65. 65
    bootlegger says:

    @Rosali: What if you made some money then gave it to Sir William Stanford to invest? Presumably Willie and Bernie will be swapping love lotion in the same prison.

  66. 66
    John Cole says:

    Anyone have a link to the Madoff piece in Vanity Fair? I can’t find anything on the front page.

  67. 67
    MattF says:

    Try this.

  68. 68
    JenJen says:

    @John Cole: John, here ya go. Be sure to set aside a lot of time, it’s a worthy read. I’d pick up the dead tree version if I were you; so many good articles this month. Walter Noel’s social-climbing family, for one. And Somalian Pirates! Arrrr!

    Vanity Fair – Madoff’s World – April 2009

    Edit: I see MattF already posted this. Sorry, Matt!

  69. 69
    The Moar You Know says:

    @John Cole: The payments should not have been made; this was not an investment fund. No trades made, no stocks bought or sold. This was nothing more than a classic Ponzi scheme. I feel bad for the investors, but not only are they going to lose money they had invested in this "fund", they are legally liable to return any money that they received as profits from the "fund".

  70. 70
    Dennis-SGMM says:

    I just hope that this doesn’t result in the sort of over-regulation that would stifle innovation and creativity in our financial markets.

  71. 71
    binzinerator says:

    Considering life expectancy is somewhere in the 70’s, isn’t 150 years in jail a life sentence for anyone, not just a seventy year old?

    Apparently they think he will defraud death of at least 100 years, so the 150 is necessary to have enough years left in his sentence so he dies like the rest of us honest folks.

  72. 72
    Indylib says:

    @LanceThruster:

    I think it was in the documentary "Grass" with Woody Harrelson that they showed a (ex) Boeing engineer who was growing his own plants in their shed and the governement was going to put his wife in prison too as well as put his young children in foster homes unless he pleaded guilty to cultivation for sale (as I recall).

    If only the people who go after financial and investment fraud were half as good as the DEA and local police are at getting people to plead guilty on marijuana charges and seizing all their assests.

  73. 73
    TenguPhule says:

    Madoff being in jail (undoubtedly not the same kind of jail muggers and gang-bangers go to) is not enough of a deterrent to future thieves or a punishment for him.

    I favor organ harvesting.

    Surely there’s a market for that liver, heart, lungs, kidneys and gall bladder.

  74. 74
    Rick Taylor says:

    This was nothing more than a classic Ponzi scheme. I feel bad for the investors, but not only are they going to lose money they had invested in this "fund", they are legally liable to return any money that they received as profits from the "fund".

    Investors need to be hurt. Big companies who bought derivative insurance or put their money into Ponzi schemes need to loose it. I don’t like that, but only when corporate scandal actually starts hurting corporate America will they start look on regulation as something that might protect them, rather than something that just limits them. Only then will there be a possibility they might stop reflexively arguing against any sort of regulation.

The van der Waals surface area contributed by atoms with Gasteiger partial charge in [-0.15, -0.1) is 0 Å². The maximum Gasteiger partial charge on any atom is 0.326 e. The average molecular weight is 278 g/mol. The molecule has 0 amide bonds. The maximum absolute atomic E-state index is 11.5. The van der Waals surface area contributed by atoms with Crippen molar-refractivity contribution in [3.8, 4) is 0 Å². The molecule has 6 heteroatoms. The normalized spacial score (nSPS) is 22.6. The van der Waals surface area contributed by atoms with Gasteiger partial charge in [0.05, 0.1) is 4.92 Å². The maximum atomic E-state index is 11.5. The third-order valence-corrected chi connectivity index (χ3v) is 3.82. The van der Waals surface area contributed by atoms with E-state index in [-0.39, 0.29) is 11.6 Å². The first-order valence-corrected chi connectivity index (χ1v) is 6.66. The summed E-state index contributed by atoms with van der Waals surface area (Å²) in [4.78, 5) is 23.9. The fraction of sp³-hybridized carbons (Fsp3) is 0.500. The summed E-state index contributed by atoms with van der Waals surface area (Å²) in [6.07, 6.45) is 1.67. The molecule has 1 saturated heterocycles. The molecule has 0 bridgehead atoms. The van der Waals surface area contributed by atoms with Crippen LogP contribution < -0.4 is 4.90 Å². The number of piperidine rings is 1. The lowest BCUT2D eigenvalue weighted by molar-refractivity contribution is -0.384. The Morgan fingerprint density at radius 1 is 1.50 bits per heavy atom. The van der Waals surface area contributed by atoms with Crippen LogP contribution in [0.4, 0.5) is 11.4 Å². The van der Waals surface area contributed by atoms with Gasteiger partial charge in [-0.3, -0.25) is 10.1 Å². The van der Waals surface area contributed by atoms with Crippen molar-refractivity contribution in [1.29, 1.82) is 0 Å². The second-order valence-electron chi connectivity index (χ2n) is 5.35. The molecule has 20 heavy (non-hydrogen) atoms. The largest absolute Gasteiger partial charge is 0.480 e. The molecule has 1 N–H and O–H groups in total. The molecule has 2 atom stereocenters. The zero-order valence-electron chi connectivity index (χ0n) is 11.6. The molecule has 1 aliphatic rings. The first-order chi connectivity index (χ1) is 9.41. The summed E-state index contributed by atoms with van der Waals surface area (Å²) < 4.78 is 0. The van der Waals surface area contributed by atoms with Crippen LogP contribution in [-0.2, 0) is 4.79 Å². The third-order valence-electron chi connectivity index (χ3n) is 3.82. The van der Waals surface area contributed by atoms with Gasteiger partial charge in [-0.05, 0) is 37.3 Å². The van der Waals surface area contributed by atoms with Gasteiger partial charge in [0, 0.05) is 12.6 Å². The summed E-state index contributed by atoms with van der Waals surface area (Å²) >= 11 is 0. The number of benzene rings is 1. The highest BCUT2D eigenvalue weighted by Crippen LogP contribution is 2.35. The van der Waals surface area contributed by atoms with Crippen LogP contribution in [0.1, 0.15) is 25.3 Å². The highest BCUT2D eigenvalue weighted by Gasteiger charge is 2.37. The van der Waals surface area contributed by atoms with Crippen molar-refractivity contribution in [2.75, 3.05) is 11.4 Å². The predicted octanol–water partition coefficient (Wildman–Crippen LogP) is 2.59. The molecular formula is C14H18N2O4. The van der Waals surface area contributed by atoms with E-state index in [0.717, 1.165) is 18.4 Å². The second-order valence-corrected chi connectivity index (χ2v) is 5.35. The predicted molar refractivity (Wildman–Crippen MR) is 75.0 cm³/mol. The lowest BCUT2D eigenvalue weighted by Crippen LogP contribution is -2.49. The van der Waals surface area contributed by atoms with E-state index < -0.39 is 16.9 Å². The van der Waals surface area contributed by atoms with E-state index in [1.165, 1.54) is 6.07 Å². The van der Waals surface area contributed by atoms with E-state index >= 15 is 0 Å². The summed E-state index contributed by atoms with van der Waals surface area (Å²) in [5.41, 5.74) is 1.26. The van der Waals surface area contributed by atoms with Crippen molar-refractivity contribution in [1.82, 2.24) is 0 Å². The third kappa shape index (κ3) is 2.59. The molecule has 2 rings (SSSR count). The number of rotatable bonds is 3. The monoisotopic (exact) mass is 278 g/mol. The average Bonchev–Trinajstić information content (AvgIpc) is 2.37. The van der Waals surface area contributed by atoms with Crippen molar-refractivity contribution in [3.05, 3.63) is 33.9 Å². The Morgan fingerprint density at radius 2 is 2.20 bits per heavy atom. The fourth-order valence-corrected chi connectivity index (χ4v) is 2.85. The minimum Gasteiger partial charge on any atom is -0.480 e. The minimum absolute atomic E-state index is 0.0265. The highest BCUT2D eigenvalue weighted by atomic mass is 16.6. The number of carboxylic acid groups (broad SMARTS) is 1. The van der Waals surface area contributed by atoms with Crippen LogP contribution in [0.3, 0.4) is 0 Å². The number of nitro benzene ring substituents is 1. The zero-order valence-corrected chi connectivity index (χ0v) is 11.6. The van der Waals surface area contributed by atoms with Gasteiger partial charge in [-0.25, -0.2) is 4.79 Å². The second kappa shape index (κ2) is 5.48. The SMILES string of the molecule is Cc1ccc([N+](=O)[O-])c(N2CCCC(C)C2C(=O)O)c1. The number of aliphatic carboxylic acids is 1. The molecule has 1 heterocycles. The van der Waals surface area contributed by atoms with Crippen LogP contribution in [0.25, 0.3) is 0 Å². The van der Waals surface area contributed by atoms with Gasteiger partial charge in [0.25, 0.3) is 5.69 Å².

75. 75
    eyelessgame says:

    I’m reminded of one of my favorite stories — which not only applies nicely to Madoff but also applies to how my to-do list at my job sometimes feels.

    Some time ago in Ohio (or thereabouts) an accountant was convicted of 96 counts of embezzlement. It was petty money – a few hundred here, a few thousand there – but he was clearly guilty. The law specified he could be sentenced up to 2 years in prison for a conviction of embezzlement.

    The judge announces he is sentenced to 192 years in prison – two years per charge.

    On hearing the judge, the defendant – who’s this nebbishy guy in his fifties – is overcome by grief, and collapses. The judge asks the baliff to bring him to the bench. "Son, are you okay?"

    The man collects himself and nods, looking down.

    "Does that seem like an awful lot of time?" He nods.

    "Well, you know, you don’t actually have to do all one hundred ninety-two years."

    The man looks up, a tiny hint of hope in his eyes. "I don’t?"

    "Nah," says the judge. "Just do as much as you can."

  76. 76
    jcricket says:

    One of Madoff’s sons was the compliance officer for the legitimate side of Madoff’s business. You’d think a compliance officer would recognize/investigate/care about a 20-year ponzi scheme of billion-dollar proportions going on within the firm where he worked.

    Unless Madoff pulls a Ken Lay and dies before sentencing, Madoff’s associates and family are going to end up in court and with their assets seized in short order.

    Edited to add: The feeder funds are most certainly going to be on the losing end of some pretty big lawsuits as well. Due diligence was what investors paid them for, and this is a failure of massive order. Those feeder funds have money investors can get their hands on.

  77. 77
    Rick Taylor says:

    I tried to add a little the previous comment but the blog wouldn’t let me: